There was just way too much violence, obscenity, and sexuality in this movie for me. As I’ve probably mentioned before, I’m not a prude but I want a story and/or fleshed-out characterizations, not just gratuitous examples of the above. There’s a twist near the end of Wanted that makes the plot a bit more interesting but it’s kind of a case of too little too late. Like many action movies, there’s a lot of ridiculousness in terms of completely unbelievable scenarios – i.e., the hero of the film can single-handedly take out a room fill of armed enemies without getting a scratch, or the hero is shot multiple times but miraculously heals within hours to fight back again. This movie ups the ante but defying gravity with bullets that shoot out of guns on a curved angle instead of straight and cars that flip over gracefully without missing a beat or harming a single passenger. It also features Jolie’s character in heels and a dress in the first fight scene, which is such a you-got-to-be-kidding-me moment (but sadly not that unusual for many action flicks). Later, she’s more appropriately dressed for the most part although she’s still sometimes seen roaming around in cutoff tees.

There’s very little in terms of characterizations to make any character feel realistic in any sense. Fox is given a bit of a back story that helps explains her and her motivations, but nearly everyone else has no history. Indeed, many members of the Fraternity remain completely nameless while others are simply known by code names such as “The Repairman” and “The Gunsmith.” Even though he is the main character, Wesley does not have much in terms of a full range of characterization either. His motivations to join the Fraternity are pretty slim: He’s unhappy with his current life of being metaphorically kicked around and punched in the face so he goes into a new life of literally being kicked around and punched in the face??? Clearly, that’s a very logical step in the right direction. Wesley’s motivation largely comes from this fixation of becoming like his father and a belief that living in his father’s footsteps is his destiny. This is despite the fact that his father abandoned Wesley when he was just an infant, which wouldn’t seem endear a lot of familial pride for many.

The mystery here is how such talented actors as Angelina Jolie, James McAvoy, and Morgan Freeman were all convinced to make such a shoddy movie. I give props to the film’s creators for being able to snag such a great cast, finding a suitable soundtrack, and using some impressive visual effects. But sadly those ingredients alone aren’t enough to make a good movie. Still, I suppose the movie’s creators must have been doing something right for they obviously made enough profit that they are considering making a Wanted 2.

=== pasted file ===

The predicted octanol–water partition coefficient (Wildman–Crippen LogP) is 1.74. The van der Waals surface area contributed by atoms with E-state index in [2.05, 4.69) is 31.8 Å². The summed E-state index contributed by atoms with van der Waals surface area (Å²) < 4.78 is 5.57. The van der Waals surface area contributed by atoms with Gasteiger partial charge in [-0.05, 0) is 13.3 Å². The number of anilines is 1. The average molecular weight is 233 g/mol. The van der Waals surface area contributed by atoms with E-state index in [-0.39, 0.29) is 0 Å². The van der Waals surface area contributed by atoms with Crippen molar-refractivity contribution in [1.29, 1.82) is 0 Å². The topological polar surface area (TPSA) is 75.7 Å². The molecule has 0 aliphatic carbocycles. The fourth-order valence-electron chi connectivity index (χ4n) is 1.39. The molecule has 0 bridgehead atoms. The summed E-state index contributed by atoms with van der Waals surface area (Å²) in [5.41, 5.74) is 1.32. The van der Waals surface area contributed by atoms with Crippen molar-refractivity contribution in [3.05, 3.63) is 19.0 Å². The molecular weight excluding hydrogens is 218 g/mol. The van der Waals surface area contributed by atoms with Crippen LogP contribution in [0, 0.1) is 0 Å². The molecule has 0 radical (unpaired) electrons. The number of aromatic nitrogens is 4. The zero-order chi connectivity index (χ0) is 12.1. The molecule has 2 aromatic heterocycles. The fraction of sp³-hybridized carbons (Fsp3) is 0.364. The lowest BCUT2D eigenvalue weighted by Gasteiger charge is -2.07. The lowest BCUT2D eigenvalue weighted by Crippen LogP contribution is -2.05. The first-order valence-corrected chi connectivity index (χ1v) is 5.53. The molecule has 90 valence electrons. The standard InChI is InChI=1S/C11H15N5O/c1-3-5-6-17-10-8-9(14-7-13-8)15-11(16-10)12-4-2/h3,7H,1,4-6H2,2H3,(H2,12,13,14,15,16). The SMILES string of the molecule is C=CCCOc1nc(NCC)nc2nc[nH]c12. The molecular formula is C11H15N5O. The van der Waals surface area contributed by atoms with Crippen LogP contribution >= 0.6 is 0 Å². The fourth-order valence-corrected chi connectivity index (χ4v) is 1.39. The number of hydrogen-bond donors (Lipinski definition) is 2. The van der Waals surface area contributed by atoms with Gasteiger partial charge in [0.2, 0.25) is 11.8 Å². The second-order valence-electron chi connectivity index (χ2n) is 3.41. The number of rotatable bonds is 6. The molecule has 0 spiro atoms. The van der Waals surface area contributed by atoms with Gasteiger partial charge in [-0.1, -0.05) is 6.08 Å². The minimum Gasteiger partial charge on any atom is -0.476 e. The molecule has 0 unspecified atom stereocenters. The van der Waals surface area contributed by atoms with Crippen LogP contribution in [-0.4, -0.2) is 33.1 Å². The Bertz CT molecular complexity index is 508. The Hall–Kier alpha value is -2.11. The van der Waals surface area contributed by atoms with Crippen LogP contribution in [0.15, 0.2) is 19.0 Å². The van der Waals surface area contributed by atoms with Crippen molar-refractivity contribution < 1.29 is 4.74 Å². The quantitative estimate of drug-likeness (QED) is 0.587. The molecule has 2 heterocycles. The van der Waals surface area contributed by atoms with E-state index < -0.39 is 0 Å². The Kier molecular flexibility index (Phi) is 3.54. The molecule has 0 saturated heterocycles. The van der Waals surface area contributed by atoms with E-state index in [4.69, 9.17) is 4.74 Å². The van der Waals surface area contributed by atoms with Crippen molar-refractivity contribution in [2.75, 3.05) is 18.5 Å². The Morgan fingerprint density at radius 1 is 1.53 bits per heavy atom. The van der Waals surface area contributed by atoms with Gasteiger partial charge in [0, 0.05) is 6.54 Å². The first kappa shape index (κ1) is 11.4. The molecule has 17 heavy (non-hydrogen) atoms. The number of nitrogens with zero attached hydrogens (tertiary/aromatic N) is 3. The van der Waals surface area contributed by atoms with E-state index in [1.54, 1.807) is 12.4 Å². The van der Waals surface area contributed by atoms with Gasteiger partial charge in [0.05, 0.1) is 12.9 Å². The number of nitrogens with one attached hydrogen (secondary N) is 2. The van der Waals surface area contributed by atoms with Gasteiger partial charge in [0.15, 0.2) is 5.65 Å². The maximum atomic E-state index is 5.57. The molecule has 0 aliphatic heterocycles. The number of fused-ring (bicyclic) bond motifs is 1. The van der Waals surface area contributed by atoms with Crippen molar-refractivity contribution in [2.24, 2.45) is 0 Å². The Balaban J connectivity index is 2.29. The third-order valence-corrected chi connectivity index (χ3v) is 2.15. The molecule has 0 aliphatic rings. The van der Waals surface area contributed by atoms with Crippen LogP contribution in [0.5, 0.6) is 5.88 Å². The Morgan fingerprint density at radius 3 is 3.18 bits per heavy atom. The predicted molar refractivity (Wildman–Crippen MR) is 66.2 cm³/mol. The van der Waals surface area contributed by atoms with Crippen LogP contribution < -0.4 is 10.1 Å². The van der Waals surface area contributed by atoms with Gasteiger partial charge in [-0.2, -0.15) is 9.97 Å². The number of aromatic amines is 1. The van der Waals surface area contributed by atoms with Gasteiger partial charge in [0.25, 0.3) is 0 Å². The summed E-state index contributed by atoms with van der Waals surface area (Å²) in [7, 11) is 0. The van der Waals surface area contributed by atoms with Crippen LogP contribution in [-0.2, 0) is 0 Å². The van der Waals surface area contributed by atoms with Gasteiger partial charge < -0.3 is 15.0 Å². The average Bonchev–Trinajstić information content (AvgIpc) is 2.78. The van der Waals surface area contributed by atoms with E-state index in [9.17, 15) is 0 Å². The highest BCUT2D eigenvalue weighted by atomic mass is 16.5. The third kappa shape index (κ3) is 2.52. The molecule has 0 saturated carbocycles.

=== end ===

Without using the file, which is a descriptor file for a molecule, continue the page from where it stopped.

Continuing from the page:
Basic plot: Evelyn Salt (Angelina Jolie) is a CIA operative having just another day at work when she goes in to interview a man who claims to be a Russian defector. He tells her a story about a plot for a Russian double agent to assassinate the Russian president while he is on U.S. soil, thus creating conflict between the United States and Russia. He then names the Russian double agent: Evelyn Salt. Salt finds herself being held for questioning, worried about her own future as well as the safety as her husband. She escapes custody and while on the lam engages in a series of events that leaves the audience questioning whether she really is a double agent and where her allegiances lie.

Compared to Wanted, this was a much better movie. There’s still a lot of violence and more action (versus plot) than I generally care for, but there was enough of a story and a mystery (along with characterization, motivation, etc.) to keep it interesting. While it’s not as stylized and heavy on effects as Wanted, the cinematography and visuals are still well done and even at times quite lovely. Like Wanted, it has a good soundtrack that appropriately fits the movie. And, it’s less of a mystery why Jolie took this part, as it allows her to really show off her acting chops. The other actors – particularly Liev Schreiber and Chiwetel Ejiofor as Salt’s CIA co-workers – all do excellent work as well.

One thing I had found interesting about this movie from the outset is that the role of Salt was originally written for Tom Cruise, who was unavailable for filming, thus opening up the role for Jolie instead. So, long before I watched this movie I had been interested to see how a role created for a man became one for a woman and whether this would get us any closer to gender equality in Hollywood representations. For starters, I can say that this movie features a lot less of the running around in tight dresses and heels like other action films with female leads tend to do. Unlike other action films starring Jolie (i.e., Wanted, Lara Croft: Tomb Raider), the obligatory scene of her character coming out the shower was also not present in this movie, providing a breath of fresh air. All in all, there’s nothing about Salt’s character that makes her feel like a stereotypically overly feminine character - or like a character everyone has to point out is atypically tough “for a woman.” Instead, she is just a character that poses a threat for various concerned groups while they are doing their best to try and stay one step ahead of her. This is a movie I would recommend if you are interested in strong female leads, action movies with actual plots and characterizations, and/or a good mystery to try and crack.